Growth, carcass composition and plasma growth hormone levels in cyclically fed rainbow trout
Abstract:Growth, body composition and plasma growth hormone levels were recorded weekly for 24 weeks in rainbow trout Oncorhynchus mykiss. Underyearling rainbow trout were individually identified using coded tags and placed on either a cyclic feeding regime of 3 weeks of deprivation followed by 3 weeks of feeding or a daily feeding regime. No significant difference was found in standard length and mass among the cyclically fed and daily fed fish at the end of the experiment. For cyclically fed fish, the absolute specific growth rate and condition factor reached a maximum during the last week of refeeding. Cyclically fed fish had a significantly higher moisture and protein content and lower lipid levels relative to fish fed daily. Absolute mass and fat loss in the deprivation phase of the feeding cycle decreased in intensity with subsequent feeding cycles, indicating that the fish were acclimatizing to the feeding regime. It was proposed that this response was an adaptation against possible adverse effects in the adults (e.g. locomotor performance, bone ossification rates, fat deposition rate, growth rate and age at sexual maturity). Plasma growth hormone concentrations were not affected by cyclic feeding indicating that variations in plasma growth hormone concentration are not the cause of compensatory growth in rainbow trout.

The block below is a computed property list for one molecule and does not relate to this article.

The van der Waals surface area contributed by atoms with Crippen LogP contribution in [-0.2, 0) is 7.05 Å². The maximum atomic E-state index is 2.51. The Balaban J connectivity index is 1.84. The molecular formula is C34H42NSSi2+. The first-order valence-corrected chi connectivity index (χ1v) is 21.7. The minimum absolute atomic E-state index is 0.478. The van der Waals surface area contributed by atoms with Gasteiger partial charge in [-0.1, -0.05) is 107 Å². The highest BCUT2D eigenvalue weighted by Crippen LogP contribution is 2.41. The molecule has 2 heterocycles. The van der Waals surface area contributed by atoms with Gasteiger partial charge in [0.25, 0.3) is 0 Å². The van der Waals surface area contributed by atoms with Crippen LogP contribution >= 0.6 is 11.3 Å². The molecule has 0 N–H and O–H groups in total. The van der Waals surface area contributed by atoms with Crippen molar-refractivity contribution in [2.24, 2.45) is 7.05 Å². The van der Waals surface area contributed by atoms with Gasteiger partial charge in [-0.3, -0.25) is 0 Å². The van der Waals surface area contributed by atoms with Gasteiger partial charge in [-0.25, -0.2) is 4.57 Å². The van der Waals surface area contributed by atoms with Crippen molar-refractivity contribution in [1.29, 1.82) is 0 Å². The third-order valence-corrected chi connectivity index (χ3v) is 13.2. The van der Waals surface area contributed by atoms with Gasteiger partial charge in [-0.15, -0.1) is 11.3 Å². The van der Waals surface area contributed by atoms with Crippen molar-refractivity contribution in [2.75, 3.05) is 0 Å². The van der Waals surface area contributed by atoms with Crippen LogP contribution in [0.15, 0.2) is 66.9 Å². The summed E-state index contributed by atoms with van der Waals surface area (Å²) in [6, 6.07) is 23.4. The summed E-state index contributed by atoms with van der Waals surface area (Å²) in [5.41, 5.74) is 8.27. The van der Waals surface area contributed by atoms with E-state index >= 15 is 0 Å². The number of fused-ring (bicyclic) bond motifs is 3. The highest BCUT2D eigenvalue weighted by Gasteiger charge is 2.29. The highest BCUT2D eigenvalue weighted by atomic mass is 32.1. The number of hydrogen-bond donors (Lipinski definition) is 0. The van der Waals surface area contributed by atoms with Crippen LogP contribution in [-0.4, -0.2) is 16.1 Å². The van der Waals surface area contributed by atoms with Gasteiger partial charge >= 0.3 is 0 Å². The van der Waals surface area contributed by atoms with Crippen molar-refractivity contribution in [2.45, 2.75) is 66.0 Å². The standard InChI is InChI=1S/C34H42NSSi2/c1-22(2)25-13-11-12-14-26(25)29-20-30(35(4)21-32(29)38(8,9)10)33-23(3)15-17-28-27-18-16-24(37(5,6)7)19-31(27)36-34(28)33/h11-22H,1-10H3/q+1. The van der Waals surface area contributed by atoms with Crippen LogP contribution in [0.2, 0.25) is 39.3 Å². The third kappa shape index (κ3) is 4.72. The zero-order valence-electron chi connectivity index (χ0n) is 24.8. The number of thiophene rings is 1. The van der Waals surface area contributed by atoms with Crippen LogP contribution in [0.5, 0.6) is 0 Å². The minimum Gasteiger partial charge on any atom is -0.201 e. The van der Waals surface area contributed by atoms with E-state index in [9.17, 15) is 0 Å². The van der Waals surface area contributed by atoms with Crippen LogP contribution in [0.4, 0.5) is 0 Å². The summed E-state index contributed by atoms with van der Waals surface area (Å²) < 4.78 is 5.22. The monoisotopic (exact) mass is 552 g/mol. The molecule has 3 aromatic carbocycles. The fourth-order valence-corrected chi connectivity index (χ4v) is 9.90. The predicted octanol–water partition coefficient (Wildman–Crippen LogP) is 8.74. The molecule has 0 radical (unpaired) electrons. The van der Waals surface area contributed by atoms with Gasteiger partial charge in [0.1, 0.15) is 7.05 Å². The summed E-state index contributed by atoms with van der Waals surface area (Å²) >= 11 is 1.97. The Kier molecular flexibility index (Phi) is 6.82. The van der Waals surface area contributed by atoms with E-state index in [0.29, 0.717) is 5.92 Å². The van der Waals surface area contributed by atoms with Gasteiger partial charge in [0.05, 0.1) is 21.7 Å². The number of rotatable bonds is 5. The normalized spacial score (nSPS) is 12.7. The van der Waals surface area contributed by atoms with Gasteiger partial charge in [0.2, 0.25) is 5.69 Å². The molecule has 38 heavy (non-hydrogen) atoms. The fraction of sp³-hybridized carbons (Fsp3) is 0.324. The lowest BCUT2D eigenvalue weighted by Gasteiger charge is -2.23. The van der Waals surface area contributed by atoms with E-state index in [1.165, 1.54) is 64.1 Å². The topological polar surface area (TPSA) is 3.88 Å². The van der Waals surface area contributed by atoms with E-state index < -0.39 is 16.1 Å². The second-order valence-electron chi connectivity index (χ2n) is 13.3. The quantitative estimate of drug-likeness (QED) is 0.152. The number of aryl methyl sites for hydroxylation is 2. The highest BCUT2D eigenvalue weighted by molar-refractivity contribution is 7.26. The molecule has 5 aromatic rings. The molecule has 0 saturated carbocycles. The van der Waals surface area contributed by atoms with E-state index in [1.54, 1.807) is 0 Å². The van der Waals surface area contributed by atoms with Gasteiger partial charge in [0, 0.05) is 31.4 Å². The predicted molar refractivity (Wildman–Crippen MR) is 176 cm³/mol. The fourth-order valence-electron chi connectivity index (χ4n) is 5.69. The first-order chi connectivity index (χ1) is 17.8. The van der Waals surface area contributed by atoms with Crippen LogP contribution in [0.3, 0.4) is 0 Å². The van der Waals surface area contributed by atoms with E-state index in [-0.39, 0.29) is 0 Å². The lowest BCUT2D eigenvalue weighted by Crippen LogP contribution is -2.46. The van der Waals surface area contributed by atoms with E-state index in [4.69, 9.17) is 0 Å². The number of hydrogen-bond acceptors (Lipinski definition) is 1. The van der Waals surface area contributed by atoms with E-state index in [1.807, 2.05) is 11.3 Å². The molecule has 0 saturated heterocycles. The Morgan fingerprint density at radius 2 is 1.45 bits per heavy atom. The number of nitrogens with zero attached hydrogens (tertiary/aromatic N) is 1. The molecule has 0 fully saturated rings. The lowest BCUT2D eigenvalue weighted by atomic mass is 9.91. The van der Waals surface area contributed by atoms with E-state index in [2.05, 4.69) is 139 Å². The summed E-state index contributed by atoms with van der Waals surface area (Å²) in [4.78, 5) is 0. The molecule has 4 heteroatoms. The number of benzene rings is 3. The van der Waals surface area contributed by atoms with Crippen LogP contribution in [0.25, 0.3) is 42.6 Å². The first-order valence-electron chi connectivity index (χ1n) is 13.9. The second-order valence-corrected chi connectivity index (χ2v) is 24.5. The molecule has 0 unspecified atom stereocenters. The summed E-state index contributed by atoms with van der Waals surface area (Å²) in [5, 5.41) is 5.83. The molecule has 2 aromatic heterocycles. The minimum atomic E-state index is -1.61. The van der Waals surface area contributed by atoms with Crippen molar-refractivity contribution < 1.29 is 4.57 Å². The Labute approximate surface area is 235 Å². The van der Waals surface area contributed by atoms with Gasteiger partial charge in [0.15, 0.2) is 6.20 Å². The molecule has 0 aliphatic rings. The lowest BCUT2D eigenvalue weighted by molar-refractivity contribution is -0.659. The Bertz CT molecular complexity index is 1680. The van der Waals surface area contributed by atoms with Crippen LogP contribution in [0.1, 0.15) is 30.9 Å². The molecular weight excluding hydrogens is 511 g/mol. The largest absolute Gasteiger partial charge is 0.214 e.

Document Type: Regular Paper
Affiliations: Department of Zoology, University of British Columbia, British Columbia, V6T 1Z4, Canada
Publication date: September 1, 2006